Add prefix types, exactly as specified for prefix expression.


Motivation

The general motivation is developers expect terms and types to behave equally regarding operation precedence and availability of unary types.

Motivating examples

Dotty infix type similarity

Dotty infix type associativity and precedence seem to act the same as expressions. No documentation available to prove this, but the infix example above works perfectly in dotty.

Dotty has no prefix types, same as Scalac.

Singleton-ops library example

The singleton-ops library with Typelevel Scala (which implemented SIP-23) enables developers to express literal type operations more intuitively. For example:

    import singleton.ops._
    
    val four1 : 4 = implicitly[2 + 2]
    val four2 : 2 + 2 = 4
    val four3 : 1 + 3 = implicitly[2 + 2]
    
    class MyVec[L] {
      def doubleSize = new MyVec[2 * L]
      def nSize[N] = new MyVec[N * L]
    }
    object MyVec {
      implicit def apply[L](implicit check : Require[L > 0]) : MyVec[L] = new MyVec[L]()
    }
    val myVec : MyVec[10] = MyVec[4 + 1].doubleSize
    val myBadVec = MyVec[-1] //fails compilation, as required
    

We currently loose some of the intuitive appeal due to the precedence issue:

    val works : 1 + (2 * 3) + 4 = 11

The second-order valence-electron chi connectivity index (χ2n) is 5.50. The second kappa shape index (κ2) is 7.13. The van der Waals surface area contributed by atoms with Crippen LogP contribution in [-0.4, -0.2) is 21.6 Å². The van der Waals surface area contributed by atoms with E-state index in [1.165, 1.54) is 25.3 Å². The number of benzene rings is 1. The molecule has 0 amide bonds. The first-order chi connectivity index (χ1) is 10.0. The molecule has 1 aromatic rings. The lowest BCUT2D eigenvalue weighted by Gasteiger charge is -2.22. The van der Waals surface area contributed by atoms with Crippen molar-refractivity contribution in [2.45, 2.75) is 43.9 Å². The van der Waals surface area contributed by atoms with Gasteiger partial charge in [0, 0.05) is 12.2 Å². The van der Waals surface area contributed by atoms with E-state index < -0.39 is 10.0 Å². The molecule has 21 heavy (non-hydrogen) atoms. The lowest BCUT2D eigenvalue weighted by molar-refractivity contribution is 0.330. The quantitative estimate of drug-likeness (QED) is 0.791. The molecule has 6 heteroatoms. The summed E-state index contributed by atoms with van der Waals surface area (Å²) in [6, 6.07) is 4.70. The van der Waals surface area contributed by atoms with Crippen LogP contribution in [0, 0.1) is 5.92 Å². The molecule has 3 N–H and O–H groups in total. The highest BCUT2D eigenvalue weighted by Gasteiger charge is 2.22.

val fails : 1 + 2 * 3 + 4 = 11 //left associative:(((1+2)*3)+4))) = 13
    

Developer issues example

This stackoverflow question demonstrate developers are ‘surprised’ by the difference in infix precedence, expecting infix type precedence to act the same as expression operations.


Interactions with other language features

Variance Annotation

Variance annotation uses the - and + symbols to annotate contravariant and covariant subtyping, respectively. Introducing unary prefix types may lead to some developer confusion. E.g.

    trait Negate[A]
    trait Positive[A]
    type unary_-[A] = Negate[A] 
    type unary_+[A] = Positive[A] 
    trait Contravariant[B, -A <: -B] //contravariant A subtype upper-bounded by Negate[B]
    trait Covariant[B, +A <: +B] //covariant A subtype upper-bounded by Positive[B]
    

Negative Literal Types

Negative literal types are annotated using the - symbol. This can lead to the following confusion:

    trait Negate[A]
    type unary_-[A] = Negate[A] 
    trait MyTrait[B]
    
    type MinusFortyTwo = MyTrait[-42] 
    type NegateFortyTwo = MyTrait[Negate[42]]
    

The above example demonstrates a case of two types MinusFortyTwo and NegateFortyTwo which are different. They may be equivalent in view (implicit conversion between the two type instances), but they are not equal.

Note: It is not possible to annotate a positive literal type in Scala (checked both in TLS and Dotty):

    val a : 42 = +42 //works
    val b : -42 = -42 //works
    val c : +42 = 42 //error: ';' expected but integer literal found 
    

This means that if unary prefix types are added, then +42 will be a type expansion of unary_+[42].


Backward Compatibility

Changing infix type associativity and precedence affects code that uses type operations and conforms to the current specification.


Bibliography

Scala Contributors

scala-sips